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When developing regular expressions it helps not only to know what the limitations are as seen here: , but also what the grammar and syntax expected is. It also helps during testing for apps that can select a Regex engine to test with against a test bed of text or files.

I've seen posted here and there that CF uses Jakarta ORO, , which is retired late 2010 so that can't be correct or is it still baked into CF9?

If CF10 ships with a different Regex engine as CF9 please also include if known.

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up vote 16 down vote accepted

CF9 and CF10 both use Jakarta ORO v2.0.6 - changing it for the existing functions would break backwards compatibility, since other regex engines use different syntax (for both matching and replacement).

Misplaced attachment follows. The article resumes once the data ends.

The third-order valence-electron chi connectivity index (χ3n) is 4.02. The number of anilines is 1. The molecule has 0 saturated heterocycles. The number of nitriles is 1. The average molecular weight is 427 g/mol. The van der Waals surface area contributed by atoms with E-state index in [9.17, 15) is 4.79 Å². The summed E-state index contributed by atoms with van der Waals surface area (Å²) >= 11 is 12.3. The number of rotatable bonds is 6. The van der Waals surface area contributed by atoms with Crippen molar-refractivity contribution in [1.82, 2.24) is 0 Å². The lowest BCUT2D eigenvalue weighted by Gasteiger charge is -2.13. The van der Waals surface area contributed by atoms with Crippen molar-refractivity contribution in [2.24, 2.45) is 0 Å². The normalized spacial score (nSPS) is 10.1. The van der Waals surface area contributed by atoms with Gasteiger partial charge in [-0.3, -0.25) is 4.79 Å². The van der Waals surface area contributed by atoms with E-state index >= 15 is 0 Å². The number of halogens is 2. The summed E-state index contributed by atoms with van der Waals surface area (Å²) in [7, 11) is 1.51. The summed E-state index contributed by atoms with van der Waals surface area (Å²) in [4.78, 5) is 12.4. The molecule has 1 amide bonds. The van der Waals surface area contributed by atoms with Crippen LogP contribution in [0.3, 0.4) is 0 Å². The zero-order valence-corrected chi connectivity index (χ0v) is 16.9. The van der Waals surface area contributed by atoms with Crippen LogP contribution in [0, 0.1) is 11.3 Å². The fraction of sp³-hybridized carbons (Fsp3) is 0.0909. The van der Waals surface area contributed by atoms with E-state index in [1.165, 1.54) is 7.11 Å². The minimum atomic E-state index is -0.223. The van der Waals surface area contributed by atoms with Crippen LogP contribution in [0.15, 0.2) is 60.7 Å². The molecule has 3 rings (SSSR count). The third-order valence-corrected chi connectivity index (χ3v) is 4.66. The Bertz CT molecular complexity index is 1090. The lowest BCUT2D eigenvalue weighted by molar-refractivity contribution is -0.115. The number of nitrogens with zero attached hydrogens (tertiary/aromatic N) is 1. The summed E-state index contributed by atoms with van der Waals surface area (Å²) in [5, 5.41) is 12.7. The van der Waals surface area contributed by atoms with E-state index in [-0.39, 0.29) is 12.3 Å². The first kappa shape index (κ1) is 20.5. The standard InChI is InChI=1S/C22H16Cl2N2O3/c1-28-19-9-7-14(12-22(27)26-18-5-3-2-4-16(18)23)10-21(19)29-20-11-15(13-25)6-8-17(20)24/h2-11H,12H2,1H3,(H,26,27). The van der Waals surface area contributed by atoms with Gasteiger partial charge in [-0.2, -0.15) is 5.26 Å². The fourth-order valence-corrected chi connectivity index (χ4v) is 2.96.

However, you can access the java.util.regex package from CF, which provides access to the version of that engine which your JRE uses, using createObject/type=java

If you're not comfortable working with Java classes yourself, I have created a project which wraps the java.util.regex library into a set of handy CFML functions, see for more details.

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good to know. Is java.util.regex better in many ways? – Henry May 31 '12 at 23:49
Yep! The most common benefit is probably lookbehinds, and there's also atomic grouping (which helps improve performance, by preventing backtracking for specific segments), and a few other things. It's also continually updated - for example, JRE 1.7 adds named groups (though not sure if CF is supported on 1.7 yet?) – Peter Boughton Jun 1 '12 at 0:02
Just posted a question on cfregex's google group.. Thanks – Henry Jun 1 '12 at 0:03
There is one benefit to Jakara ORO, which is the \u/\l and \U..\E/\L..\E replacement syntax (for convenient uppercasing/lowercasing) - there's no simple equivalent to that with java.util.regex (need to loop through matches/groups doing it manually). – Peter Boughton Jun 1 '12 at 0:05
Henry, I've just replied on the group. (sorry for delay; had Internet issues) – Peter Boughton Jun 1 '12 at 1:03

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